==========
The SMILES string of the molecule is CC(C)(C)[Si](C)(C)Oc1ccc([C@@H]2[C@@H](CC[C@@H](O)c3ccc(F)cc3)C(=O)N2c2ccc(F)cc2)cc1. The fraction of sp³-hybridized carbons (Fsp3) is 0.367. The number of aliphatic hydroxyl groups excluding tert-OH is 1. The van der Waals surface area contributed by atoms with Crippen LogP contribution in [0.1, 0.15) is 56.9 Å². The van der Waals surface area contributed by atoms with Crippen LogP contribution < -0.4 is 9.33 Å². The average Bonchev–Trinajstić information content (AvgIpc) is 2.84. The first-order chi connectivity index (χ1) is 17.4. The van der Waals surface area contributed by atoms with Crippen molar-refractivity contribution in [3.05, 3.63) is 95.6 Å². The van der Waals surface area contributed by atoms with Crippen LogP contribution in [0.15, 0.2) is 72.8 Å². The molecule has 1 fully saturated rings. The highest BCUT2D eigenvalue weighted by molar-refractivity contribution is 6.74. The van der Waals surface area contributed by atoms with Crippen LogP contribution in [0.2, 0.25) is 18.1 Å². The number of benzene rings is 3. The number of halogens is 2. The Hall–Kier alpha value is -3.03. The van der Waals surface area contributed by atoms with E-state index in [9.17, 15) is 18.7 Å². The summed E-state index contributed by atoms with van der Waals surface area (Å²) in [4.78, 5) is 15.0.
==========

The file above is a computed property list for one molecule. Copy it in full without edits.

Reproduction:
The SMILES string of the molecule is CC(C)(C)[Si](C)(C)Oc1ccc([C@@H]2[C@@H](CC[C@@H](O)c3ccc(F)cc3)C(=O)N2c2ccc(F)cc2)cc1. The fraction of sp³-hybridized carbons (Fsp3) is 0.367. The number of aliphatic hydroxyl groups excluding tert-OH is 1. The van der Waals surface area contributed by atoms with Crippen LogP contribution in [0.1, 0.15) is 56.9 Å². The van der Waals surface area contributed by atoms with Crippen LogP contribution < -0.4 is 9.33 Å². The average Bonchev–Trinajstić information content (AvgIpc) is 2.84. The first-order chi connectivity index (χ1) is 17.4. The van der Waals surface area contributed by atoms with Crippen molar-refractivity contribution in [3.05, 3.63) is 95.6 Å². The van der Waals surface area contributed by atoms with Crippen LogP contribution in [0.15, 0.2) is 72.8 Å². The molecule has 1 fully saturated rings. The highest BCUT2D eigenvalue weighted by molar-refractivity contribution is 6.74. The van der Waals surface area contributed by atoms with Crippen LogP contribution in [0.2, 0.25) is 18.1 Å². The number of benzene rings is 3. The number of halogens is 2. The Hall–Kier alpha value is -3.03. The van der Waals surface area contributed by atoms with E-state index in [9.17, 15) is 18.7 Å². The summed E-state index contributed by atoms with van der Waals surface area (Å²) in [4.78, 5) is 15.0.